Est. May 2008

26 December, 2014

“Not very churchy”

That’s how Stanford’s new Dean for Religious Life Dr. Jane Shaw describes herself; she adds, “I think people are always slightly surprised that I’m not very churchy as a person[.]” 

Nope.  No surprise at all here, Dr. Shaw.  The description given of Dr. Shaw in the article explains quite thoroughly why no one should be surprised that she’s ‘not churchy’.

First, she is, allegedly, a ‘pastor’ – that’s what he ‘Very Reverend’ appellation means.  This goes directly against Paul’s teachings in the New Testament, first to the Corinthians, then to Timothy, about the place of women within the church:
As in all the churches of the saints, the women should keep silent in the churchesFor they are not permitted to speak, but should be in submission, as the Law also says.  (emphasis mine)

Let a woman learn quietly with all submissiveness.  I do not permit a woman to teach or to exercise authority over a man; rather, she is to remain quiet. (emphasis mine)
Not churchy? 

No kidding.

Then there’s this: she’s not only the first woman to become a ‘minister’ in her home church (Grace Cathedral, San Francisco), she’s also an out-and-proud lesbian.  I don’t even want to try to catalogue the number of Scriptures this collides head-on with; there are the moral rules governing sexuality in the Old Testament, Paul’s warnings to those who unabashedly practice such sins, and his admonitions to ‘flee from immorality’ (1 Corinthians 6:18-20), to put on the ‘new self’ (Ephesians 4:21-24), as well as many other Scriptures.

Not churchy?

No kidding.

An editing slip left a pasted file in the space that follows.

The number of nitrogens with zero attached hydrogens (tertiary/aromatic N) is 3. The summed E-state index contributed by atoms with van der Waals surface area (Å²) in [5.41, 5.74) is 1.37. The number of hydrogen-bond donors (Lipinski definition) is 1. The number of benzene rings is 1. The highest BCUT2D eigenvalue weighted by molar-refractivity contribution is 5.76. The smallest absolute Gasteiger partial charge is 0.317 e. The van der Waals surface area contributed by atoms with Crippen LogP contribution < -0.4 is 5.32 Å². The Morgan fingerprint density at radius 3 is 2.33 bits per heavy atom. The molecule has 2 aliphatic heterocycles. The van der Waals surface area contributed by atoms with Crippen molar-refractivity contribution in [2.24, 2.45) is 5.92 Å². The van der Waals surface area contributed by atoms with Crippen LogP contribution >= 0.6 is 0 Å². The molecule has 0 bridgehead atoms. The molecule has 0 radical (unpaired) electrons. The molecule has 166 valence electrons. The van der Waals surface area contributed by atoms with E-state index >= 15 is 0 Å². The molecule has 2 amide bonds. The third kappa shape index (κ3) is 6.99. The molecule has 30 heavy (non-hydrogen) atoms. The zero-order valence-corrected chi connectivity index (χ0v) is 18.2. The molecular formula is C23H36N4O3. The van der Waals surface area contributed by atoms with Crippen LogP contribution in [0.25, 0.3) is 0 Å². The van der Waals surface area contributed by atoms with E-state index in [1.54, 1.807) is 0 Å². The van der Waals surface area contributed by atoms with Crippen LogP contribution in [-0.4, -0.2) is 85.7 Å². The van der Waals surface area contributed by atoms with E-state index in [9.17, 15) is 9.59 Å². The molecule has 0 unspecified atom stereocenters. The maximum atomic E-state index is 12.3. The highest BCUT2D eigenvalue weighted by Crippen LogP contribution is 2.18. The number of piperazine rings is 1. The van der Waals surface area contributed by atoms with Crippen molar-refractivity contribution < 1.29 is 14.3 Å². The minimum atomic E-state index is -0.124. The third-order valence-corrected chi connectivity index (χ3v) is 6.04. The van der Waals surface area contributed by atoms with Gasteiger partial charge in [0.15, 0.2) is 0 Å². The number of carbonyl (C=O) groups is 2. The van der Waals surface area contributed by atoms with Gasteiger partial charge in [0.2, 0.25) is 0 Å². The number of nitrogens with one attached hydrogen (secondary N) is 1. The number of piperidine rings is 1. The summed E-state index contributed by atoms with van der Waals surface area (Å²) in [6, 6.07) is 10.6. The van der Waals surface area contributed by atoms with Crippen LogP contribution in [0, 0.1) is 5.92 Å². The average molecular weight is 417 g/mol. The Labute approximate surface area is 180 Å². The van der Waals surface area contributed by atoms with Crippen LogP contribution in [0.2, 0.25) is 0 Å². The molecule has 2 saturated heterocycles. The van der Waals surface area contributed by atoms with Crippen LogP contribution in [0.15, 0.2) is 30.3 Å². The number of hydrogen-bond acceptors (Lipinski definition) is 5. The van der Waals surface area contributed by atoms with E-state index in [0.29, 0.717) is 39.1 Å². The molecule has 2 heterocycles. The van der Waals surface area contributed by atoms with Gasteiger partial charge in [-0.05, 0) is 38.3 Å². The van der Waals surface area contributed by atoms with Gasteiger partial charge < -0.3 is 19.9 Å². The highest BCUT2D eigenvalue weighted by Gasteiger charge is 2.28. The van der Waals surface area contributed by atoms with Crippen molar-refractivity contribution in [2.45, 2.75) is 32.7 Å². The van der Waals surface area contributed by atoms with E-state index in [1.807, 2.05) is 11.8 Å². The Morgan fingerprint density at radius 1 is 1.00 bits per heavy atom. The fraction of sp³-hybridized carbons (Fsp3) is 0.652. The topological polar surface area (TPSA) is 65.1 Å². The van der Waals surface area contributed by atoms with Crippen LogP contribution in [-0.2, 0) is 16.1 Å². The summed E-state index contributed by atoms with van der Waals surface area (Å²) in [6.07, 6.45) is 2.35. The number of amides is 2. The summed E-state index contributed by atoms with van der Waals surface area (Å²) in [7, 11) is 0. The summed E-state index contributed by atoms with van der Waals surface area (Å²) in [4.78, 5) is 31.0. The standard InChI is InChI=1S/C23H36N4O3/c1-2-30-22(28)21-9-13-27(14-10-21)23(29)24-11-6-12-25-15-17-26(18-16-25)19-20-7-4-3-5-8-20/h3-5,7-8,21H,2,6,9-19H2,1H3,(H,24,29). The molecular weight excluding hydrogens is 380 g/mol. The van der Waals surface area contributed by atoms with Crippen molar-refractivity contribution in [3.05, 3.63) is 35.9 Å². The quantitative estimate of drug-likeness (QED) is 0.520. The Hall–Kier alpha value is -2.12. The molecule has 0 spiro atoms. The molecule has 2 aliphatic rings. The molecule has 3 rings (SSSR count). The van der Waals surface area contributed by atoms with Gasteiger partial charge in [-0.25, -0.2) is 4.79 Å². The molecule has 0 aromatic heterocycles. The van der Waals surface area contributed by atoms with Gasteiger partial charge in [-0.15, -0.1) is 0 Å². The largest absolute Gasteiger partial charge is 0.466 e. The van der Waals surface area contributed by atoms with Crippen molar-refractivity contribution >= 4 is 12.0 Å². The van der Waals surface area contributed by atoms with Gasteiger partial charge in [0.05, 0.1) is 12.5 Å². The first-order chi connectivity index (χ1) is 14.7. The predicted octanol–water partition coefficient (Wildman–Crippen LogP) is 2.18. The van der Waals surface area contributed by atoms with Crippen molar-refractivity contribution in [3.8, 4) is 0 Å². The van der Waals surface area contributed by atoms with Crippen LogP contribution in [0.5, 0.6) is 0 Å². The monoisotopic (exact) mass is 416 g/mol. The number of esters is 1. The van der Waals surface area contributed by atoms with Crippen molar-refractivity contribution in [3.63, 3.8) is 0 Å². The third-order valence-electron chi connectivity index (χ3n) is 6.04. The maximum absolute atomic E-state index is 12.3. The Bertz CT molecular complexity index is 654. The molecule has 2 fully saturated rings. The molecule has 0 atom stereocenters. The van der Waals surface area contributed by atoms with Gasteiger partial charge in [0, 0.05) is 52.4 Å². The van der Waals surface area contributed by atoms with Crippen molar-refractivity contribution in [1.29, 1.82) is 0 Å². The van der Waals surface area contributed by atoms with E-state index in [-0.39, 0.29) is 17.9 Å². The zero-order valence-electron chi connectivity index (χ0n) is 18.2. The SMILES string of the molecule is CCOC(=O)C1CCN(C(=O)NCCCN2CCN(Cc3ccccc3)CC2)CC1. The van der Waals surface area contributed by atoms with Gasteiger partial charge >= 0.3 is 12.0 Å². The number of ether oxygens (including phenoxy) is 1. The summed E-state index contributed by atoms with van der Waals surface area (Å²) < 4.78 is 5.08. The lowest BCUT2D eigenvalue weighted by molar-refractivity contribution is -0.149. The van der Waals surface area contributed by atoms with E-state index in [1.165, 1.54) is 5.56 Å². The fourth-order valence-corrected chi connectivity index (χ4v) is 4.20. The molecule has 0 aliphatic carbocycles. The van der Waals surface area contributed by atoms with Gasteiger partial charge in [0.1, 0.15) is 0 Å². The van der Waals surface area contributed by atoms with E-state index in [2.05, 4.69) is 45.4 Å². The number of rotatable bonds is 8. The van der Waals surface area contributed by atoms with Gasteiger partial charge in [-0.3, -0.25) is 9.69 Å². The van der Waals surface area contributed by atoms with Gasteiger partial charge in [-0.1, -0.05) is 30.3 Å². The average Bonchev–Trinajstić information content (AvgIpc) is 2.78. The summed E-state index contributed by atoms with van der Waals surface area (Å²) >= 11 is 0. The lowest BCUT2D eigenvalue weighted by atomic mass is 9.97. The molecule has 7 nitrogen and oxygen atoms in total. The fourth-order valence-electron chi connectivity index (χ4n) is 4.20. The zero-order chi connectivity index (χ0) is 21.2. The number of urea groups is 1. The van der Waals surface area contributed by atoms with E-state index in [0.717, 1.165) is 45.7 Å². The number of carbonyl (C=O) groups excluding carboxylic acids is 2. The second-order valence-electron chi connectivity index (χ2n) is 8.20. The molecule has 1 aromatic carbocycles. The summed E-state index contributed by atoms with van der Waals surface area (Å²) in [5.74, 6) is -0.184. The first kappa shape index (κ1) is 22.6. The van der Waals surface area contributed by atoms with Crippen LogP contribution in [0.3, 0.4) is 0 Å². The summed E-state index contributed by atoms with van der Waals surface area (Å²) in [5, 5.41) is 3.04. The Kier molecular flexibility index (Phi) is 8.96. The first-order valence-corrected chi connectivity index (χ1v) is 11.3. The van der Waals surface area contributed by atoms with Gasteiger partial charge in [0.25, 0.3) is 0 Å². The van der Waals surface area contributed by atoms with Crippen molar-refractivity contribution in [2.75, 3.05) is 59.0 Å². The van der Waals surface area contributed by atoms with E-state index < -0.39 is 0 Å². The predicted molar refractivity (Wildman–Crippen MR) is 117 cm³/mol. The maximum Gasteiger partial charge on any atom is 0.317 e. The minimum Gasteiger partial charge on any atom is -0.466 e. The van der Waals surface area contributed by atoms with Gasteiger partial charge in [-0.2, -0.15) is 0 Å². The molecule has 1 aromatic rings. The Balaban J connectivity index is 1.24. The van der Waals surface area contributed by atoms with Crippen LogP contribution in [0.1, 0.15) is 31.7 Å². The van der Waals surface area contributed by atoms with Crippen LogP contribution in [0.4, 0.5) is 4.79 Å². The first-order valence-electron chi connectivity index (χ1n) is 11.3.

And I’ll just mention in passing that she’s a member of the Episcopal Church, which seems hell-bent (no pun intended) on writing their own Scriptures to suit their fancy.

As the Dean for Religious Studies at Stanford, Dr. Shaw will, according to the article, ‘”provide spiritual, religious and ethical leadership to the university community, serve as minister of Memorial Church and also teach undergraduates and graduate students as a professor of religious studies.”’

James 3:1 comes to mind: ‘Not many of you should become teachers, my brothers, for you know that we who teach will be judged with greater strictness’.  I can’t imagine she will be teaching anything other than a doctrine which does not agree with the sound words of our Lord Jesus Christ and the teaching that accords with godliness (1 Timothy 6:3)’.  I fear for this woman’s soul, and the souls of the young men and women who will seek religious studies at Stanford and be led astray by this false teacher.  Those young people – and those in charge of hiring at Stanford, might want to consider the words of John the apostle:
Everyone who goes on ahead and does not abide in the teaching of Christ, does not have God. Whoever abides in the teaching has both the Father and the Son.  If anyone comes to you and does not bring this teaching, do not receive him into your house or give him any greeting,  for whoever greets him takes part in his wicked works (2 John 9-11).

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